Conditioned Arousal in Insomnia Patients: Physiological, Cognitive, Cortical—An and/or Question? Part 4


First, the average of all the previously defined relative frequency bands during NREM and REM sleep of the entire night was calculated (figure 5). No significant differences were found between both groups.

Relative spectral power profiles during NREM and REM sleep. An average of the entire night was calculated for each frequency band. Error bars denote standard error.

Figure 5. Relative spectral power profiles during NREM and REM sleep. An average of the entire night was calculated for each frequency band. Error bars denote standard error.

Since the number of sleep cycles was not equal for all participants, an average of NREM and REM sleep was calculated for the first three sleep cycles. Again, no significant differences were found between insomnia patients and healthy sleepers.

Furthermore, an assessment was made of the evolution of all described EEG frequencies from the first to the third NREM and REM cycle, but no significant differences were found.

Correlational Analysis of Arousal and Sleep Parameters

As previous studies have shown that arousal and sleep disruptions are interrelated, a correlational analysis was performed to evaluate possible links between objective and subjective sleep parameters and arousal components. Given the risk for multiple comparisons and chance hits, only the following correlations were analyzed: objective SOL and arousal components, discrepancy between objective and subjective SOL and arousal components, and cortisol and sleep fragmentation parameters. More specific it was hypothesized that specific sleep EEG frequencies are related to objective sleep disruption and sleep misperception: delta and beta EEG activity during the SOP and NREM sleep were compared to the arousal index and TST discrepancy.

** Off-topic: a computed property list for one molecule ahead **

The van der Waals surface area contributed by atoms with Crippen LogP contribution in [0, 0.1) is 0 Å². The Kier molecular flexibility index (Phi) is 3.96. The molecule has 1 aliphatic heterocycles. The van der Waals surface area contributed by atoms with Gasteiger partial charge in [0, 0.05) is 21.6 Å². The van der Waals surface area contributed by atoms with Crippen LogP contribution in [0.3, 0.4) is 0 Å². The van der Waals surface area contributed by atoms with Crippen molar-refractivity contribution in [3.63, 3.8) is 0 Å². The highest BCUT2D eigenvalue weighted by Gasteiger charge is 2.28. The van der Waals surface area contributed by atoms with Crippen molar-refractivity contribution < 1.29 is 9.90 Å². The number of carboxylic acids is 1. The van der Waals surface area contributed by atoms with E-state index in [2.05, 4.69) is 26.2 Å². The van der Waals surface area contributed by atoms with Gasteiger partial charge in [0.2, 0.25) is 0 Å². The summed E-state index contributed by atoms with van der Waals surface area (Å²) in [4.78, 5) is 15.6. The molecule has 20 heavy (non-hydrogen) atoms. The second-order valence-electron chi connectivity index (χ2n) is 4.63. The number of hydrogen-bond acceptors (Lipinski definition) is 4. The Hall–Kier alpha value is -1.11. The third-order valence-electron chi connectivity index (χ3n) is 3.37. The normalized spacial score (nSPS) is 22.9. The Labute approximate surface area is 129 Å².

Objective Sleep Parameters and Arousal

A Spearman Rank correlational analysis was performed for each group to evaluate the possible associations between objective sleep parameters and arousal components. The objective SOL was negatively correlated with the average absolute deltatmp3B-30_thumb[2][2][2]> EEG activity during the SOP in insomnia patients. Evening cortisol level was positively correlated with the arousal indextmp3B-31_thumb[2][2][2]and number of awakeningstmp3B-32_thumb[2][2][2]during the night. Relative

beta EEG activity during NREM sleep was positively correlated with WASOtmp3B-33_thumb[2][2][2]and the arousal indextmp3B-34_thumb[2][2][2], and negatively correlated with TSTtmp3B-35_thumb[2][2][2].

Relative beta power during REM sleep was also positively correlated with the arousal index


Within our group of healthy sleepers, the objective SOL was negatively correlated with absolute delta powertmp3B-37_thumb[2][2][2]Furthermore, a positive correlation was found between cortisol and PSAS-SOMtmp3B-38_thumb[2][2][2]Relative beta EEG activity during NREM sleep was positively correlated withtmp3B-39_thumb[2][2][2]number of awakeningstmp3B-40_thumb[2][2][2], and the discrepancy of TST tmp3B-41_thumb[2][2][2]

The only correlation observed in both groups, as well as in the total sample of subjects (insomnia and controls as one group) was the negative correlation between objective SOL and the amount of absolute delta powertmp3B-42_thumb[2][2][2]

Subjective Sleep Parameters and Arousal

A Spearman Rank correlational analysis was performed for each group to evaluate the possible associations between subjective sleep parameters and arousal components.

The SOL discrepancy in insomnia patients was positively correlated with the PSAS-SOM tmp3B-43_thumb[2][2][2]and cortisol leveltmp3B-44_thumb[2][2][2]

The SOL discrepancy in the control group was positively correlated with the EMG level tmp3B-60_thumb[2][2][2]during the SOP. Relative beta EEG activity during NREM sleep was positively correlated with the discrepancy of TSTtmp3B-61_thumb[2][2][2]


Clinical Data